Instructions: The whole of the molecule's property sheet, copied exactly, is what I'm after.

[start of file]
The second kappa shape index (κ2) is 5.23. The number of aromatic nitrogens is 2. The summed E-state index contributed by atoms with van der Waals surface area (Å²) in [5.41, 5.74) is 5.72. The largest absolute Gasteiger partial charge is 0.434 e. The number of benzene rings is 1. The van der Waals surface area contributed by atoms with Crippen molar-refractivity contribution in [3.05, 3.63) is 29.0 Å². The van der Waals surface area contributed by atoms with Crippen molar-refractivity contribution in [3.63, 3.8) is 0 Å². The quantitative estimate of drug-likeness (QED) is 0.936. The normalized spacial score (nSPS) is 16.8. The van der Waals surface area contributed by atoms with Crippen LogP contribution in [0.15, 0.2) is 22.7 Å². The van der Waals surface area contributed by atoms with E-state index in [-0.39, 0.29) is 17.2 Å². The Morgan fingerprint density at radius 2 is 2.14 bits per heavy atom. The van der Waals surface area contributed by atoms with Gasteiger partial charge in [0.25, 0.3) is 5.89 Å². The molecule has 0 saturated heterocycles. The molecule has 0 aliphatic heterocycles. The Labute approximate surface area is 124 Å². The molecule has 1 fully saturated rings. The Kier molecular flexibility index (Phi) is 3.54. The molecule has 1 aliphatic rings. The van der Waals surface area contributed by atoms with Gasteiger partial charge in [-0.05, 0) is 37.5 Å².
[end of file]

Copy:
The second kappa shape index (κ2) is 5.23. The number of aromatic nitrogens is 2. The summed E-state index contributed by atoms with van der Waals surface area (Å²) in [5.41, 5.74) is 5.72. The largest absolute Gasteiger partial charge is 0.434 e. The number of benzene rings is 1. The van der Waals surface area contributed by atoms with Crippen molar-refractivity contribution in [3.05, 3.63) is 29.0 Å². The van der Waals surface area contributed by atoms with Crippen molar-refractivity contribution in [3.63, 3.8) is 0 Å². The quantitative estimate of drug-likeness (QED) is 0.936. The normalized spacial score (nSPS) is 16.8. The van der Waals surface area contributed by atoms with Crippen LogP contribution in [0.15, 0.2) is 22.7 Å². The van der Waals surface area contributed by atoms with E-state index in [-0.39, 0.29) is 17.2 Å². The Morgan fingerprint density at radius 2 is 2.14 bits per heavy atom. The van der Waals surface area contributed by atoms with Gasteiger partial charge in [0.25, 0.3) is 5.89 Å². The molecule has 0 saturated heterocycles. The molecule has 0 aliphatic heterocycles. The Labute approximate surface area is 124 Å². The molecule has 1 fully saturated rings. The Kier molecular flexibility index (Phi) is 3.54. The molecule has 1 aliphatic rings. The van der Waals surface area contributed by atoms with Gasteiger partial charge in [-0.05, 0) is 37.5 Å².